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A Star Has Burnt My Eye: Seniors Work with Artists-in-Residence

posted on December 12th, 2017

By Ziggy Schulting


This past weekend Skidmore College Theater hosted a limited engagement run of A Star Has Burnt My Eye written and performed by our latest Artist-in-Residence, Howard Fishman, and directed by award-winning director Paul Lazar of Big Dance Theater. The production had its world premiere at BAM (Brooklyn Academy of Music) about a year ago in November of 2016 and since then was a New York Times Critics’ Pick. During its residency at Skidmore College, the show also featured performances by Osei Essed, Dina Maccabee, and Charlotte Mundy.

A Star Has Burnt My Eye is a multimedia theatrical meditation on the life and music of polymath Elizabeth “Connie” Converse (1924 – ?), who some have taken to calling “the first singer-songwriter.” A prototype of the DIY artist, Converse wrote and self-recorded an extraordinary collection of songs in the early 1950’s before deliberately vanishing years later having given up on finding an audience for her music. The show features a group of New York musicians, led by playwright and composer Howard Fishman. They perform her songs, read from her letters, and make the case for Converse’s particular genius and her belated status as a great lost American artist.

The cast and director did a beautiful job breathing new life into this production and four senior theater students at Skidmore had a big hand in it’s resurrection. I got a chance to ask these four seniors a couple questions about their respective roles in the process and figure out what it was like to work with these talented professionals on this one of a kind product.


The cast of A Star Has Burnt My Eye look over one of Converse’s developed musical algorithms. Photo: Dante Haughton ’19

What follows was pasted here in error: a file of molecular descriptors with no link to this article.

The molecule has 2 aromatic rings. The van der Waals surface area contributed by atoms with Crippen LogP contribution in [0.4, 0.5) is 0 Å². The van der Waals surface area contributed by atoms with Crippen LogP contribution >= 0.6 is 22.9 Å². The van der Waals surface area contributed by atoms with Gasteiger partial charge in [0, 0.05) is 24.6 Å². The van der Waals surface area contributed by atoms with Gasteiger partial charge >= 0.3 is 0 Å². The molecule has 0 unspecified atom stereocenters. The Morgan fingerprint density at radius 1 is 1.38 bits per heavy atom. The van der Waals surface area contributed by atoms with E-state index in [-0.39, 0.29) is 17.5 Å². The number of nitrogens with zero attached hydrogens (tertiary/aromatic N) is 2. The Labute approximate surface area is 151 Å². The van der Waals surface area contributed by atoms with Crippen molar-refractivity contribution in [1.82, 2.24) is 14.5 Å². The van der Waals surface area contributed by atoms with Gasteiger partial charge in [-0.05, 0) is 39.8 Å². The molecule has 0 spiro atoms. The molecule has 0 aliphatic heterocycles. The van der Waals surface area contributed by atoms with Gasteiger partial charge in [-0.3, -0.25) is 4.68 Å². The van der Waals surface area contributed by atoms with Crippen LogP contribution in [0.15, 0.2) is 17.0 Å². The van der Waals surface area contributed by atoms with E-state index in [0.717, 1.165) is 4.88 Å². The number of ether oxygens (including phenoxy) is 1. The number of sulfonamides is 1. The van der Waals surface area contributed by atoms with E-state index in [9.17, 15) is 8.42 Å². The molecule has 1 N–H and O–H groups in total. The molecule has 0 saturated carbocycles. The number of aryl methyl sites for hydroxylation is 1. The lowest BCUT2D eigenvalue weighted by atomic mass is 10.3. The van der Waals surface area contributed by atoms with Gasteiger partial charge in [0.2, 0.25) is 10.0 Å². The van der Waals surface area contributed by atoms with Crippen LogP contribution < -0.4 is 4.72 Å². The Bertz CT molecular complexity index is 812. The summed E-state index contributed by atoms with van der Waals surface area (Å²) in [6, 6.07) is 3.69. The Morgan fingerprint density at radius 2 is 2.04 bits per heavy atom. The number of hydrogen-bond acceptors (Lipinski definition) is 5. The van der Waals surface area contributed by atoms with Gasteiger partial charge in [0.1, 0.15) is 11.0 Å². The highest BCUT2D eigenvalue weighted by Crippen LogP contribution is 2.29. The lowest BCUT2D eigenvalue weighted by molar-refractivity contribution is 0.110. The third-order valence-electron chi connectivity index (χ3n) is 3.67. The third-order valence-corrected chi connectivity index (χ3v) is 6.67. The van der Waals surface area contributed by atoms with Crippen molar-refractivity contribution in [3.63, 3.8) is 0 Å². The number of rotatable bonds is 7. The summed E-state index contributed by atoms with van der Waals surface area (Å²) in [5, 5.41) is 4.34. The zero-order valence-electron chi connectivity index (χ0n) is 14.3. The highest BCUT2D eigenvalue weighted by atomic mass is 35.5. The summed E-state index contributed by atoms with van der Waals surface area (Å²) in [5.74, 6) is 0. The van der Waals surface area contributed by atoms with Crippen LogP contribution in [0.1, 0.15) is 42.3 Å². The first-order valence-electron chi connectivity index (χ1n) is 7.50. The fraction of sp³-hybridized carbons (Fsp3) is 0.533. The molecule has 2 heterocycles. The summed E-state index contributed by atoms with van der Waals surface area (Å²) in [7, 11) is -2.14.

Sam Grant ’18, Production Assistant


What was your role in the show?
 I acted as the Production Assistant, which was a wonderfully flexible gig. Basically, I would be in the room for every rehearsal, and I would float around filling in wherever I was needed. I would help Nic (the Stage Manager) with pre-sets, help Paul (the director) take notes, and contribute thoughts on some moments in the play that were still being workshopped.
What’s this show to you?
This show started as Howard’s passion project, and although he’s still very much at the center of it, it’s taken on a new life. This show is now an all-hands-on-deck mission to immortalize not just Connie’s music, but her entire eccentric persona. It’s an incredibly intimate story, it focuses on one woman and her music. Though a small-scale example, Connie is only one of god knows how many real, fascinating, mysterious people who have been swept under the rug.
What’s been your favorite part of working on this show?
Experiencing a perspective on theater that’s outside of what we do in Company is such a welcome change. It’s a really exciting exercise in ensuring that you’re opening yourself up to more than one point of view. I’ve had a lot of fun sitting in on rehearsals every day, and seeing how collaborative and creative their process is. It’s a huge privilege to get to have so much input in shaping a performance, and watching the ensemble speak so passionately about their show has been really informative to me.

Ensemble member, Osei Essed, sits in front of piano. Photo: Dante Haughton ’19


Romi Moors ’18, Assistant Scenic Designer/Props Master


What role did you play as ASD and PM?

Primarily what this meant for this show was that I was responsible for executing the props and scenic requests; this included dressing the set, acquiring various props, designing sheets, and pulling our existing props from the props closet.

Why is this show important?